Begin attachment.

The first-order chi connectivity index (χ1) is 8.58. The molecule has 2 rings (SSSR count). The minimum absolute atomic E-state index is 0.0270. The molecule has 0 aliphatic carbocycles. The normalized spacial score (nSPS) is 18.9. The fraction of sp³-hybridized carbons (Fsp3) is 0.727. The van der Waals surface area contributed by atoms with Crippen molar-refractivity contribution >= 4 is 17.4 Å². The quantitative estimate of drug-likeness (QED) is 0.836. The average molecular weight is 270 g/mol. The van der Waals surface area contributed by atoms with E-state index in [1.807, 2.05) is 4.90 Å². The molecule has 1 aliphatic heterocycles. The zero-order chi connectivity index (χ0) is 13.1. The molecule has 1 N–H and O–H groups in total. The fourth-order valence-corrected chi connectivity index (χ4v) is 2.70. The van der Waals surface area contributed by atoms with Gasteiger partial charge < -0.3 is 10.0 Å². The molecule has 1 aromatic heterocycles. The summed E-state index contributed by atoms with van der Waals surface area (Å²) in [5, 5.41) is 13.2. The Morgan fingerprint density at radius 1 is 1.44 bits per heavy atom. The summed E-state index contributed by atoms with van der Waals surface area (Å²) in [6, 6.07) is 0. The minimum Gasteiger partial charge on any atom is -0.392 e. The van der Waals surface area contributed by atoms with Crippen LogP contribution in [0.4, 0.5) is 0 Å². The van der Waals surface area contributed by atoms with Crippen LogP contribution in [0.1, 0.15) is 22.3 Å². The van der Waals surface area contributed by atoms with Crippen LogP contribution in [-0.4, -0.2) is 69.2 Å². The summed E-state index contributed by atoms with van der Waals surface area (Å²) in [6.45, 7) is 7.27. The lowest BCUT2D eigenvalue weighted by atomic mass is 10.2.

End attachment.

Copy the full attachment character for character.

The first-order chi connectivity index (χ1) is 8.58. The molecule has 2 rings (SSSR count). The minimum absolute atomic E-state index is 0.0270. The molecule has 0 aliphatic carbocycles. The normalized spacial score (nSPS) is 18.9. The fraction of sp³-hybridized carbons (Fsp3) is 0.727. The van der Waals surface area contributed by atoms with Crippen molar-refractivity contribution >= 4 is 17.4 Å². The quantitative estimate of drug-likeness (QED) is 0.836. The average molecular weight is 270 g/mol. The van der Waals surface area contributed by atoms with E-state index in [1.807, 2.05) is 4.90 Å². The molecule has 1 aliphatic heterocycles. The zero-order chi connectivity index (χ0) is 13.1. The molecule has 1 N–H and O–H groups in total. The fourth-order valence-corrected chi connectivity index (χ4v) is 2.70. The van der Waals surface area contributed by atoms with Gasteiger partial charge < -0.3 is 10.0 Å². The molecule has 1 aromatic heterocycles. The summed E-state index contributed by atoms with van der Waals surface area (Å²) in [5, 5.41) is 13.2. The Morgan fingerprint density at radius 1 is 1.44 bits per heavy atom. The summed E-state index contributed by atoms with van der Waals surface area (Å²) in [6, 6.07) is 0. The minimum Gasteiger partial charge on any atom is -0.392 e. The van der Waals surface area contributed by atoms with Crippen LogP contribution in [0.4, 0.5) is 0 Å². The van der Waals surface area contributed by atoms with Crippen LogP contribution in [0.1, 0.15) is 22.3 Å². The van der Waals surface area contributed by atoms with Crippen LogP contribution in [-0.4, -0.2) is 69.2 Å². The summed E-state index contributed by atoms with van der Waals surface area (Å²) in [6.45, 7) is 7.27. The lowest BCUT2D eigenvalue weighted by atomic mass is 10.2.